Heaven has walls?

I call this bad theology and bad business.

Recently, a “Christian” grocery store sent out a mailer claiming Heaven has walls, a gate and a strict immigration policy, and Hell has open borders. Then it uses the hackneyed phrase, “Let that sink in.”

On a Facebook post about this, a woman commented with a quote from Revelations certifying that, indeed, Heaven is gated and guarded. I suggested that a fevered hallucination by an old man alone on an island isn’t the best way to make public policy, and, of course, she went off. After a couple of exchanges, where she called me some nasty names, I replied that she probably should pay more attention to the words printed in red, since, as a Christian, she’s supposed to follow those words. I told her the theology of hate and exclusion is pretty effed up in my opinion because I don’t get any racism and bullying from those words in red. What I do get is the Greatest Commandment, which is in two parts: Love God, love each other.

I grew up among “Christians” who wanted to exclude everyone who wasn’t their brand of “Christian.” In fact, there was constant talk of taking over the country.

This was in the 1960s, when we were actually making progress on social justice issues, and they hated it. They hated giving the vote to African-Americans. They hated giving women the power to live on their own and manage their own finances, get credit in their own name, control their own bodies — to be human in our own right. They were vocal and mean-spirited about their hatred of anything different, and they used the Bible to back up their narrow-minded views.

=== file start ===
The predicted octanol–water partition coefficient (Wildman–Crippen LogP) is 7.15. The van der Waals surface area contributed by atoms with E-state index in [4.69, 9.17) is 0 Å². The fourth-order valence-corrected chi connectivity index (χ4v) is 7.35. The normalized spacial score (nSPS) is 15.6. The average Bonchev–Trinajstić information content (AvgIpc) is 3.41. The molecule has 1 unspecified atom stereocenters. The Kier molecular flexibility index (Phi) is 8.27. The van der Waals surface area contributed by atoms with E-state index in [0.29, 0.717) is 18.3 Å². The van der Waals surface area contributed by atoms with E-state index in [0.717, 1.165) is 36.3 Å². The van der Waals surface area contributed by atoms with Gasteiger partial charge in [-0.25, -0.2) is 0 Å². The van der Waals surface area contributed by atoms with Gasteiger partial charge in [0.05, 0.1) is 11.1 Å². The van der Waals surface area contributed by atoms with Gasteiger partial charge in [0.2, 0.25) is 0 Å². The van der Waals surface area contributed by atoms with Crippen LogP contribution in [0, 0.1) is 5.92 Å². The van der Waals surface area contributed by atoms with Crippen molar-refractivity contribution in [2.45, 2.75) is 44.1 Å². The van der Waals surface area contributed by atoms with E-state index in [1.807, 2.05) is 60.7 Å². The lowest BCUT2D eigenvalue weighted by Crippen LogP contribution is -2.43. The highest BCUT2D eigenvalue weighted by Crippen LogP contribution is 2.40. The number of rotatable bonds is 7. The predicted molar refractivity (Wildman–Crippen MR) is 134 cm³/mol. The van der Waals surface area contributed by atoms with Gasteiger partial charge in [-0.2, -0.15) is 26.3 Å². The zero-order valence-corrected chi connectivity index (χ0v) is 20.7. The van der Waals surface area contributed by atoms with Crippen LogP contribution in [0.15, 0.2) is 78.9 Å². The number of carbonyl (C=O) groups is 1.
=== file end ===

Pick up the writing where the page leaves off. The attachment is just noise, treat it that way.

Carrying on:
There was actually a guest preacher at my church in 1969 who, from the pulpit, said, “We are doing God’s good work in Vietnam, killing those godless (racial epithet for Asians).”

I approached him after the service to say I don’t think God wants us killing any of God’s children. My pastor scolded me for being disrespectful, but I countered that I was being very respectful — respectful of the lives of God’s Asian children.

These so-called “Christians” ran candidates for school board to try and get their narrow-minded, mean-spirited views into the schools. They took over local elections and then moved on to the state and national levels.

The creature currently squatting in the White House is their creation, and they embrace him because he is as filled with hatred as they are.

It took them decades, but they are powerful now, these so-called “Christians.” Jesus would be appalled at their interpretations of his words.

I have no patience for hate, bigotry and exclusion in the name of Jesus, a man who preached love and inclusion.

For 30 years, I had to hold my tongue when faced with these things because I was a reporter and I had to be unbiased. Franklin Graham thought I liked and admired him when I interviewed him. Maybe that’s why I’m so vocal about it now. Because silence in the face of injustice is, in itself, an injustice.

People who call themselves “Christian” and who spew their hatred in the name of Jesus are just wrong. Christians have used the Bible for generations to uphold racism and misogyny, and we need to call that out every time we see it.

We can’t allow religion to be used as a club to beat those who are already down, and we can’t stand by while the public policies of hate embraced by these “Christians” continue to harm and even kill our impoverished brothers and sisters.

 

 

 

 

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